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The future for Aviva

The future for Aviva

The future for Aviva When you are in charge of what is already the largest commercial lines insurer in the UK, finding room to improve seems like a major challenge. But that is the task for Angus Eaton, managing director of commercial lines at Aviva, and the man seems up for the task.

In an interview with Insurance Business UK, Eaton said the size of the group and variety of products it offers already puts the company in a great position.

“We feel strongly that’s a great proposition for our customers, and in fact it’s the bedrock of the group’s strategy,” Eaton said. “The group’s strategy I love because I can say it in seven words. The group’s strategy is ‘true customer composite, digital first, not everywhere’.”

Eaton said Aviva Group has been on a transformative journey over the last few years.

“Our current group chief executive has been with us three years now. As he would put it, he arrived at the fixed stage, and now we’re moving into the growth stage.”

With the balance sheet looking sturdy, a strong core business already in place, one of the biggest names in the industry looks only set to improve.

Digital Future
“Our belief is, the way the world is going, is that digital is everything, and therefore every investment decision we’re making, and the approach we take is very much digital first,” said Eaton.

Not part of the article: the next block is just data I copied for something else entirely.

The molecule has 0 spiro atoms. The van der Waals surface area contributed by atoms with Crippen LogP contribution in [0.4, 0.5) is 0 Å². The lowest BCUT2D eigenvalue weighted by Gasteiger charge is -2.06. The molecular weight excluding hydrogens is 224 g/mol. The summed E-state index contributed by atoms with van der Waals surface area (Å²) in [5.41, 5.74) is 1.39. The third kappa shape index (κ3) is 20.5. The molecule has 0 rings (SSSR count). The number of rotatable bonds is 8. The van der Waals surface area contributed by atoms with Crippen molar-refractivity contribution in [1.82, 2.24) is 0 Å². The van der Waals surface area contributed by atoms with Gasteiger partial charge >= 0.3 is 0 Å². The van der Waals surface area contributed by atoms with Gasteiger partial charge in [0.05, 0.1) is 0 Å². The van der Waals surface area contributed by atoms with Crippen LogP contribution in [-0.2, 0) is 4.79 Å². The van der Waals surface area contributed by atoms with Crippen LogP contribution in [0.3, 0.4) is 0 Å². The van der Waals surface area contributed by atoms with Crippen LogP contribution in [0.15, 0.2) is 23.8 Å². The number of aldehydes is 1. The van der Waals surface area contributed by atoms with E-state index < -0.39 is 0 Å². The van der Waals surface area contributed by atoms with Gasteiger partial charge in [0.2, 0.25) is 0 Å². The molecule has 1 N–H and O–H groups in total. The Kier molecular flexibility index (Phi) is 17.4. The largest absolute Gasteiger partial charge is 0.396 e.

Recent uses of modern technology within Aviva include the use of drones to check for flooded properties in potentially inaccessible areas. The company has also trialled equipping risk surveyors with thermographic cameras to identify overheating circuitry in walls, potentially identifying a fire risk before it happens. Eaton said customers have been extremely supportive of efforts like this, largely because it means they see a tangible benefit to their insurance premiums.

“As you can imagine it works for us as well, and also it overcomes that slight dissonance you can have with insurance. It’s a sort of funny thing. Yes, people pay a premium and hope they never use it and don’t know how it works, but when they need to make a claim that sort of brings it alive.”

The use of digital technology is a key focus of Aviva’s growth.

“The exciting thing in that for me is we’re actually doing it properly,” Eaton said. “We’re not doing it in a way that says ‘we’re insurance people in grey suits and we’re really good at doing digital’, we’re actually realising that we need to get different capability in.”
Getting assistance to brokers
For Aviva, Eaton explained educating and supporting brokers is key for the growth of the business.  With services like Marketplace, a one stop shop for product information, the Aviva Development Zone which has access to over 200 courses for brokers, and Aviva’s Marketing Mentor online resource, broker development is already strongly supported by the company. For a giant company, staying connected to brokers is important.